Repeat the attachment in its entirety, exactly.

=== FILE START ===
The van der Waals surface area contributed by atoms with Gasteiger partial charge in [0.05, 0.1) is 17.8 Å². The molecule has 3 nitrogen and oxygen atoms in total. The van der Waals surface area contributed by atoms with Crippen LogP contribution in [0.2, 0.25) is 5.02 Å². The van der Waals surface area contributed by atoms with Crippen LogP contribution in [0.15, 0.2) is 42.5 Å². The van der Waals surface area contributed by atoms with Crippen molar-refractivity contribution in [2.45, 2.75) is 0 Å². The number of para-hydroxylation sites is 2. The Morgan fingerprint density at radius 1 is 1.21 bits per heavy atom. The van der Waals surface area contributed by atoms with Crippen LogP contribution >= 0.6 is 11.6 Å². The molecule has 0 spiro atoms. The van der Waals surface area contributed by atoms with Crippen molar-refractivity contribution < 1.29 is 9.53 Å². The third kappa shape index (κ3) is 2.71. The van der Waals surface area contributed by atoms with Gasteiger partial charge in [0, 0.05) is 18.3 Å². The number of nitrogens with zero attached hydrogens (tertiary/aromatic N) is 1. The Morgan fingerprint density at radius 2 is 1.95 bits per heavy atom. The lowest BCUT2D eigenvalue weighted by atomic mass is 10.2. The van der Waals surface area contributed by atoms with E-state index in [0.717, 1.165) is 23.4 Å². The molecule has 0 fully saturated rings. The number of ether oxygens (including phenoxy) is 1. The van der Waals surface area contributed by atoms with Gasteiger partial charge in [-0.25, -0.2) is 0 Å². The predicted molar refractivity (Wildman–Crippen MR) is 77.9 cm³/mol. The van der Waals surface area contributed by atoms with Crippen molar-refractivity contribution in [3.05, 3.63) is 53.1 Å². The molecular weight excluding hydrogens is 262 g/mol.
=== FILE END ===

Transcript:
The van der Waals surface area contributed by atoms with Gasteiger partial charge in [0.05, 0.1) is 17.8 Å². The molecule has 3 nitrogen and oxygen atoms in total. The van der Waals surface area contributed by atoms with Crippen LogP contribution in [0.2, 0.25) is 5.02 Å². The van der Waals surface area contributed by atoms with Crippen LogP contribution in [0.15, 0.2) is 42.5 Å². The van der Waals surface area contributed by atoms with Crippen molar-refractivity contribution in [2.45, 2.75) is 0 Å². The number of para-hydroxylation sites is 2. The Morgan fingerprint density at radius 1 is 1.21 bits per heavy atom. The van der Waals surface area contributed by atoms with Crippen LogP contribution >= 0.6 is 11.6 Å². The molecule has 0 spiro atoms. The van der Waals surface area contributed by atoms with Crippen molar-refractivity contribution < 1.29 is 9.53 Å². The third kappa shape index (κ3) is 2.71. The van der Waals surface area contributed by atoms with Gasteiger partial charge in [0, 0.05) is 18.3 Å². The number of nitrogens with zero attached hydrogens (tertiary/aromatic N) is 1. The Morgan fingerprint density at radius 2 is 1.95 bits per heavy atom. The lowest BCUT2D eigenvalue weighted by atomic mass is 10.2. The van der Waals surface area contributed by atoms with E-state index in [0.717, 1.165) is 23.4 Å². The molecule has 0 fully saturated rings. The number of ether oxygens (including phenoxy) is 1. The van der Waals surface area contributed by atoms with Gasteiger partial charge in [-0.25, -0.2) is 0 Å². The predicted molar refractivity (Wildman–Crippen MR) is 77.9 cm³/mol. The van der Waals surface area contributed by atoms with Crippen molar-refractivity contribution in [3.05, 3.63) is 53.1 Å². The molecular weight excluding hydrogens is 262 g/mol.